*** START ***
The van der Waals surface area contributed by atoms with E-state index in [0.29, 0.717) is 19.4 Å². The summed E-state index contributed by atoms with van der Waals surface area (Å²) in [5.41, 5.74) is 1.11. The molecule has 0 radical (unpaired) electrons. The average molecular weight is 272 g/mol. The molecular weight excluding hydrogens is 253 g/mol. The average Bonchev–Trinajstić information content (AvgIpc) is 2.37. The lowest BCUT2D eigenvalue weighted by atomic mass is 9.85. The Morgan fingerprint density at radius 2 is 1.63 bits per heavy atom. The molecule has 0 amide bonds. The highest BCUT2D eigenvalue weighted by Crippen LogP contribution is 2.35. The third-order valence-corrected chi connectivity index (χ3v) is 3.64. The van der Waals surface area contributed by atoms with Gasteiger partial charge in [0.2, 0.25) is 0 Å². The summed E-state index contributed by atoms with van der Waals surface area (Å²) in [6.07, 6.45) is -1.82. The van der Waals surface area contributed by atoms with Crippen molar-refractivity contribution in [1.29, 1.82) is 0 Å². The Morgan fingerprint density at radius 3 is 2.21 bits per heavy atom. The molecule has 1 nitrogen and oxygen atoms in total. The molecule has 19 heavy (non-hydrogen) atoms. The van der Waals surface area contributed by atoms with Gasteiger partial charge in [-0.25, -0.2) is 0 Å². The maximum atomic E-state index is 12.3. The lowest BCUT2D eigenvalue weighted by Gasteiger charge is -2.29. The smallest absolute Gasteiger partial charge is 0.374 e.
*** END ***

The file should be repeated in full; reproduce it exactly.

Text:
The van der Waals surface area contributed by atoms with E-state index in [0.29, 0.717) is 19.4 Å². The summed E-state index contributed by atoms with van der Waals surface area (Å²) in [5.41, 5.74) is 1.11. The molecule has 0 radical (unpaired) electrons. The average molecular weight is 272 g/mol. The molecular weight excluding hydrogens is 253 g/mol. The average Bonchev–Trinajstić information content (AvgIpc) is 2.37. The lowest BCUT2D eigenvalue weighted by atomic mass is 9.85. The Morgan fingerprint density at radius 2 is 1.63 bits per heavy atom. The molecule has 0 amide bonds. The highest BCUT2D eigenvalue weighted by Crippen LogP contribution is 2.35. The third-order valence-corrected chi connectivity index (χ3v) is 3.64. The van der Waals surface area contributed by atoms with Gasteiger partial charge in [0.2, 0.25) is 0 Å². The summed E-state index contributed by atoms with van der Waals surface area (Å²) in [6.07, 6.45) is -1.82. The van der Waals surface area contributed by atoms with Crippen molar-refractivity contribution in [1.29, 1.82) is 0 Å². The Morgan fingerprint density at radius 3 is 2.21 bits per heavy atom. The molecule has 1 nitrogen and oxygen atoms in total. The molecule has 19 heavy (non-hydrogen) atoms. The van der Waals surface area contributed by atoms with Gasteiger partial charge in [-0.25, -0.2) is 0 Å². The maximum atomic E-state index is 12.3. The lowest BCUT2D eigenvalue weighted by Gasteiger charge is -2.29. The smallest absolute Gasteiger partial charge is 0.374 e.